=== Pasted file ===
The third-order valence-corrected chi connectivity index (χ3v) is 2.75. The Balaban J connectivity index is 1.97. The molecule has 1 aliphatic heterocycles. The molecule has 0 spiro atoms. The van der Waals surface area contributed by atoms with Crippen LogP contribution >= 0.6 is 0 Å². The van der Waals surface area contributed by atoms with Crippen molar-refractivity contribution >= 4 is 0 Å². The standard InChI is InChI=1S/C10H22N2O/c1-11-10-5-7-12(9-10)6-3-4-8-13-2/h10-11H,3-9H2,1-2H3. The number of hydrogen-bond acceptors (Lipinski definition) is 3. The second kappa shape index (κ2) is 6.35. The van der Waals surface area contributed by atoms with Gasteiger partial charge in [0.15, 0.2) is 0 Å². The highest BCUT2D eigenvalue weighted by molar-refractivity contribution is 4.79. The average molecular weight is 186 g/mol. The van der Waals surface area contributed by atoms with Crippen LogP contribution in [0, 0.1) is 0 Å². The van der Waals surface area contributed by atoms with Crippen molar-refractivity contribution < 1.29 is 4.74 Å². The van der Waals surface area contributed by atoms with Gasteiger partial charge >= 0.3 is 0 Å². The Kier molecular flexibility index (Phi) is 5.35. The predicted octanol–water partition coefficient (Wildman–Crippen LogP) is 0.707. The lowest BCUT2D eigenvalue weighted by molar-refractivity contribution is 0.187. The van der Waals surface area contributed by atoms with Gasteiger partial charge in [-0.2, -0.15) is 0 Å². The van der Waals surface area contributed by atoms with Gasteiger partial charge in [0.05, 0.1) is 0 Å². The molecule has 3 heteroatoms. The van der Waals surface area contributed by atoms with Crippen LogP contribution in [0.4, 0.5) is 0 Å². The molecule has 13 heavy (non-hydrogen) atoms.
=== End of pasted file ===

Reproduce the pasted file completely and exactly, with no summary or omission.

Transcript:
The third-order valence-corrected chi connectivity index (χ3v) is 2.75. The Balaban J connectivity index is 1.97. The molecule has 1 aliphatic heterocycles. The molecule has 0 spiro atoms. The van der Waals surface area contributed by atoms with Crippen LogP contribution >= 0.6 is 0 Å². The van der Waals surface area contributed by atoms with Crippen molar-refractivity contribution >= 4 is 0 Å². The standard InChI is InChI=1S/C10H22N2O/c1-11-10-5-7-12(9-10)6-3-4-8-13-2/h10-11H,3-9H2,1-2H3. The number of hydrogen-bond acceptors (Lipinski definition) is 3. The second kappa shape index (κ2) is 6.35. The van der Waals surface area contributed by atoms with Gasteiger partial charge in [0.15, 0.2) is 0 Å². The highest BCUT2D eigenvalue weighted by molar-refractivity contribution is 4.79. The average molecular weight is 186 g/mol. The van der Waals surface area contributed by atoms with Crippen LogP contribution in [0, 0.1) is 0 Å². The van der Waals surface area contributed by atoms with Crippen molar-refractivity contribution < 1.29 is 4.74 Å². The van der Waals surface area contributed by atoms with Gasteiger partial charge >= 0.3 is 0 Å². The Kier molecular flexibility index (Phi) is 5.35. The predicted octanol–water partition coefficient (Wildman–Crippen LogP) is 0.707. The lowest BCUT2D eigenvalue weighted by molar-refractivity contribution is 0.187. The van der Waals surface area contributed by atoms with Gasteiger partial charge in [-0.2, -0.15) is 0 Å². The van der Waals surface area contributed by atoms with Gasteiger partial charge in [0.05, 0.1) is 0 Å². The molecule has 3 heteroatoms. The van der Waals surface area contributed by atoms with Crippen LogP contribution in [0.4, 0.5) is 0 Å². The molecule has 13 heavy (non-hydrogen) atoms.